OBJECTIVE To determine the optimal anatomic site and directional aim of a penetrating captive bolt (PCB) for euthanasia of goats.
SAMPLE 8 skulls from horned and polled goat cadavers and 10 anesthetized horned and polled goats scheduled to be euthanized at the end of a teaching laboratory.
PROCEDURES Sagittal sections of cadaver skulls from 8 horned and polled goats were used to determine the ideal anatomic site and aiming of a PCB to maximize damage to the midbrain region of the brainstem for euthanasia. Anatomic sites for ideal placement and directional aiming were confirmed by use of 10 anesthetized horned and polled goats.
RESULTS Clinical observation and postmortem examination of the sagittal sections of skulls from the 10 anesthetized goats that were euthanized confirmed that perpendicular placement and firing of a PCB at the intersection of 2 lines, each drawn from the lateral canthus of 1 eye to the middle of the base of the opposite ear, resulted in consistent disruption of the midbrain and thalamus in all goats. Immediate cessation of breathing, followed by a loss of heartbeat in all 10 of the anesthetized goats, confirmed that use of this site consistently resulted in effective euthanasia.
CONCLUSIONS AND CLINICAL RELEVANCE Damage to the brainstem and key adjacent structures may be accomplished by firing a PCB perpendicular to the skull over the anatomic site identified at the intersection of 2 lines, each drawn from the lateral canthus of 1 eye to the middle of the base of the opposite ear.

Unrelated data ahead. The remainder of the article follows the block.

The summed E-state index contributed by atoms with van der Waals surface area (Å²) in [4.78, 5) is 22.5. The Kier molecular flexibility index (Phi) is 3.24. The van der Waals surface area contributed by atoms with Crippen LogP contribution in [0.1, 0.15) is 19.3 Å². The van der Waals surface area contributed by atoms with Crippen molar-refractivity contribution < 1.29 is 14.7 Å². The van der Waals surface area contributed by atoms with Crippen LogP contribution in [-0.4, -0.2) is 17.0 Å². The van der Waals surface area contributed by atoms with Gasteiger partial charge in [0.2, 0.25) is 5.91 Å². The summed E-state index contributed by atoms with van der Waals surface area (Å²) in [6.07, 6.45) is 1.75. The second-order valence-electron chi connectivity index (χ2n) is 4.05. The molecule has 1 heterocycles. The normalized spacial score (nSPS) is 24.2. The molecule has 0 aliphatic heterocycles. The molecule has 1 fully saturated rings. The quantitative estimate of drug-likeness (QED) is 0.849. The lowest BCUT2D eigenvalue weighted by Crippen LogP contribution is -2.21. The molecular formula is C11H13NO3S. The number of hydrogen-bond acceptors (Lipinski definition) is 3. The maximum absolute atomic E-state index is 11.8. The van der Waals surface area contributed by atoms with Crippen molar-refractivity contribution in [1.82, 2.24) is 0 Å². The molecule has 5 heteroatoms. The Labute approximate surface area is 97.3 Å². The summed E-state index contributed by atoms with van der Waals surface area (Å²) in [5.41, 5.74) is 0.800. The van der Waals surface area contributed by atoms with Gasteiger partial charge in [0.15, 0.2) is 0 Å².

To assess the extent of damage to the skull and brain of cadaveric dairy goat kids caused by a .22-caliber, 16-g pellet fired from a multipump air pistol at various power levels.
Cadavers of 8 male and 7 female dairy goat kids ≤ 5 days old.
Each cadaver was positioned in sternal recumbency with the head and neck extended on a straw bale. A multipump air pistol was held with the barrel perpendicular to and 2.5 cm from the head at the intersection of 2 imaginary lines that extended from the lateral canthus of each eye to the middle of the contralateral ear base and fired at half (5 pumps; n = 2), intermediate (7 pumps; 2), or full (10 pumps; 11) power. The head and neck were removed from the carcass for CT imaging and gross sectioning to determine the location of the pellet and extent of damage caused to the skull and brain.
The pellet successfully penetrated the skull of all 13 heads shot at full or intermediate power and 1 of the 2 heads shot at half power. The pellet did not fragment after entering the skull of any cadaver and penetrated the brainstem (necessary for instantaneous death) in only 7 cadavers.
CONCLUSIONS AND CLINICAL RELEVANCE
The described technique was insufficient for use as a stand-alone method for euthanizing young dairy goat kids. Modification of the technique warrants further research to determine whether air pistols can be used to effectively euthanize young goat kids.